“Water Child” by Lynne Knight

Lynne Knight


We didn’t talk much about the brother who died
while being born because a drug
the doctor gave my mother was too strong,
meant to kill pain she could still feel
decades later, though when asked
she said only The doctor felt terrible,
her way of setting limits to the unbearable.

If we did talk, we called him the first one
or the one born dead. Born dead! I’d stare
at my mother’s stomach, dreading something
bloodied & skinless would slide silently
to the floor. No one would say anything
as we wrapped it in old newspapers to hide
deep where the garbage man wouldn’t see.

In Japan, they call those who weren’t
born with their breath water children
because they live & die in the salty sac water.
My mother’s body held tears never shed.
They made a watery grave for the dead one.
We never talked about the times she felt him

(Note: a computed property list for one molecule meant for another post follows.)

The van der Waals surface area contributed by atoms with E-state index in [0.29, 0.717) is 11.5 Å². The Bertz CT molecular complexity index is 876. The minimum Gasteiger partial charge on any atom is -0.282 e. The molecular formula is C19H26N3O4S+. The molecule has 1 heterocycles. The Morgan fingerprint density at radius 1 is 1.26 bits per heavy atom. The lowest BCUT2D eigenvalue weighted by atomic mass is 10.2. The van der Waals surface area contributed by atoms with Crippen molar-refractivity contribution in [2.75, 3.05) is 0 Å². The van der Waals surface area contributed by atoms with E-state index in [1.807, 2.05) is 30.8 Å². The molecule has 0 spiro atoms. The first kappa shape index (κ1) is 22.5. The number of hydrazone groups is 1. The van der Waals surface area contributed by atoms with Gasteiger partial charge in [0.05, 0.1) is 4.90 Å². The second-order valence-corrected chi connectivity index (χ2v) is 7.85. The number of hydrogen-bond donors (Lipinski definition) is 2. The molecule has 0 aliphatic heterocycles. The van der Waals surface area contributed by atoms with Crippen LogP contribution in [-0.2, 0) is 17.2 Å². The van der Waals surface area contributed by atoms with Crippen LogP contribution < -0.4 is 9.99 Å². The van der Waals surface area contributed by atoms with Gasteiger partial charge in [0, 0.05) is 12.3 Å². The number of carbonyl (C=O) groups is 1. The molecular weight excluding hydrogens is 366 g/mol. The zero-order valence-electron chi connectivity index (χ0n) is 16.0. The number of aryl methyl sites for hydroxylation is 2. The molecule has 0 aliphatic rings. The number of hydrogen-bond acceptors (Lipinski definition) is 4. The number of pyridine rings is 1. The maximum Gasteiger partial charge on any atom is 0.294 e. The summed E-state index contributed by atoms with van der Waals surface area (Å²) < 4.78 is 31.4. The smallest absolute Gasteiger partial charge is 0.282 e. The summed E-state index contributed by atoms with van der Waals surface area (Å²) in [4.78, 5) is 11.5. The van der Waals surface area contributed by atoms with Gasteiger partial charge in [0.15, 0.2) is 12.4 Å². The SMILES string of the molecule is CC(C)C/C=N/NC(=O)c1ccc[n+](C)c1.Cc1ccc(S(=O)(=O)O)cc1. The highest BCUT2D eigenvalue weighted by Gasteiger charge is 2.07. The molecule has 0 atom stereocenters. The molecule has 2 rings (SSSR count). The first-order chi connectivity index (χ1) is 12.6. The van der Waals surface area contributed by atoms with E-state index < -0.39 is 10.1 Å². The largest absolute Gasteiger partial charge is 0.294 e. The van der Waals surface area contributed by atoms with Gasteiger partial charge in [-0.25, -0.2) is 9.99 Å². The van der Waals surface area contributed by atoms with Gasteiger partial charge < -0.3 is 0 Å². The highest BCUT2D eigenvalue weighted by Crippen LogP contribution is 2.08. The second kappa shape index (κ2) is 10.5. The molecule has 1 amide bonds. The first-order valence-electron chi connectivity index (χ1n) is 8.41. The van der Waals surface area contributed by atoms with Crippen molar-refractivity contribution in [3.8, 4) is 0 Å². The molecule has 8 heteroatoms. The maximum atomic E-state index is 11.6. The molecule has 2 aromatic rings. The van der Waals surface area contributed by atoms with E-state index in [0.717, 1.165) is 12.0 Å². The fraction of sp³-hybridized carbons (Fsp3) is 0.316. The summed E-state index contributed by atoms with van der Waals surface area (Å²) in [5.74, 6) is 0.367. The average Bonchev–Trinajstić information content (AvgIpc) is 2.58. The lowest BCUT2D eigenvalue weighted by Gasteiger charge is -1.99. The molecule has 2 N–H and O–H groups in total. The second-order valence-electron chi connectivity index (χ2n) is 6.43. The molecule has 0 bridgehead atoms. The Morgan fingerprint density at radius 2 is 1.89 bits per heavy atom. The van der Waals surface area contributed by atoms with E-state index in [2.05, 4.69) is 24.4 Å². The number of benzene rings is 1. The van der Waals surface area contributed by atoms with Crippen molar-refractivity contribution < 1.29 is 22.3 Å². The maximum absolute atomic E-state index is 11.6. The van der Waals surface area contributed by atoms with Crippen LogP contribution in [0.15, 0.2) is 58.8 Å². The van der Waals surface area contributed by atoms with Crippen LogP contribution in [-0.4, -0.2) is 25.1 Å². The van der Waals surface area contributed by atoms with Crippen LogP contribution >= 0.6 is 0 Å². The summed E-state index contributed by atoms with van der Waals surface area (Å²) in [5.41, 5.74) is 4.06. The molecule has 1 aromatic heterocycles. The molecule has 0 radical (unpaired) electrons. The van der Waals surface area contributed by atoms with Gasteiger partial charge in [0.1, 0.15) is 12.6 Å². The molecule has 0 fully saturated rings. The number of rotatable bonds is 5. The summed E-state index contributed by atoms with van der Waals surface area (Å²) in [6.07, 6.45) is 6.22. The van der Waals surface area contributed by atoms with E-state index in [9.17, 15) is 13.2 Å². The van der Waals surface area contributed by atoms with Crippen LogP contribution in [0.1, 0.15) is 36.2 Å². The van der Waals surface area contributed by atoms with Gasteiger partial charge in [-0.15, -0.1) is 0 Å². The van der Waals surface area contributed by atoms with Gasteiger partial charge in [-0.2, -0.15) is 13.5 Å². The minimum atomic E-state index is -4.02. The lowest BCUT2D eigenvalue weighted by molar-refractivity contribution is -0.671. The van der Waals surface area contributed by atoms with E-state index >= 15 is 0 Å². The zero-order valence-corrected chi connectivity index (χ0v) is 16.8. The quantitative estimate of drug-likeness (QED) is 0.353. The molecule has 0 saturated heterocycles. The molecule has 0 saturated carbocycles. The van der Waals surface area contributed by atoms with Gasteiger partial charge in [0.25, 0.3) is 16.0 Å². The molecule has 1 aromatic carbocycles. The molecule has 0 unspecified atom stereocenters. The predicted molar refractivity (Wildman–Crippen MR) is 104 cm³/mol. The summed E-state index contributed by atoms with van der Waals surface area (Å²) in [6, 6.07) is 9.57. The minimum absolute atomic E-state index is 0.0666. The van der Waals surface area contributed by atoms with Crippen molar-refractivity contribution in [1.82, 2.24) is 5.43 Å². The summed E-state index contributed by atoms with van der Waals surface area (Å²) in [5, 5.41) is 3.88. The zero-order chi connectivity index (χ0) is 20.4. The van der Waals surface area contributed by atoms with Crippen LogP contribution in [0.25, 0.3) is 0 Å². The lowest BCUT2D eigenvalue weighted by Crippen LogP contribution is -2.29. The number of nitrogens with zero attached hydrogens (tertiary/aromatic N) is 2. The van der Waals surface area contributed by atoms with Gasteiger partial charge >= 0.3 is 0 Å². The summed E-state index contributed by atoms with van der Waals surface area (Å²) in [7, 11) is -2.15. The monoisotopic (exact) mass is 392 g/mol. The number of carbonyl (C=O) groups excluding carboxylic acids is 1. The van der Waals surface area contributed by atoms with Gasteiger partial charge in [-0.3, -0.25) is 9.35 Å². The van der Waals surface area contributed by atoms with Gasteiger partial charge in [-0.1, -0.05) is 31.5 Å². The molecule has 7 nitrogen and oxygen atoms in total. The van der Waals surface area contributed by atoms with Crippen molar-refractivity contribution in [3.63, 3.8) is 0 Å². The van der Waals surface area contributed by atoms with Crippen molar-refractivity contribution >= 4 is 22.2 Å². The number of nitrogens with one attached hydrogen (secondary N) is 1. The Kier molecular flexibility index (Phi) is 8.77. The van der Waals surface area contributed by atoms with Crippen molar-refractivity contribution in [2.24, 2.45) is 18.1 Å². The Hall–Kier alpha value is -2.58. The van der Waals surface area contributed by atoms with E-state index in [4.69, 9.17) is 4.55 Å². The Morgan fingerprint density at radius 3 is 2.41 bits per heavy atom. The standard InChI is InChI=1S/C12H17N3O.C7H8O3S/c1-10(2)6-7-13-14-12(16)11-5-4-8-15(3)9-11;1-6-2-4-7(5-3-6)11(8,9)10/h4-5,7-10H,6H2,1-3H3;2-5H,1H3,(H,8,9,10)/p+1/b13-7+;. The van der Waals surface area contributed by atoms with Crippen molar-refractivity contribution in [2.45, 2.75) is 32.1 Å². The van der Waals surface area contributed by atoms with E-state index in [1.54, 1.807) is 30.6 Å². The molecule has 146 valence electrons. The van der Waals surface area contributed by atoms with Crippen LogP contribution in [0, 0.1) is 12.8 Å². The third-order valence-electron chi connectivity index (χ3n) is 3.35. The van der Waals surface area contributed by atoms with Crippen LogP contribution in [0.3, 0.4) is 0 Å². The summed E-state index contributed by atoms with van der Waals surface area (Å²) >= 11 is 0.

try to rise out of it, desperate for breath.

from Rattle #53, Fall 2016

[download audio]


Lynne Knight: “I have a well-developed obsessive streak, one that clearly influences my writing habits. I go to my writing room at the same time every day with a cup of hot tea (Earl Grey). I start my computer; I start a poem (checking email first = killing the poem). Some days (rare days), instead of sinking into a clumsy exercise, the poem takes off. I think of those as the good days, but the truth is, any day I can write is a good day. Even when nothing much comes of it, I love doing it.” (link)

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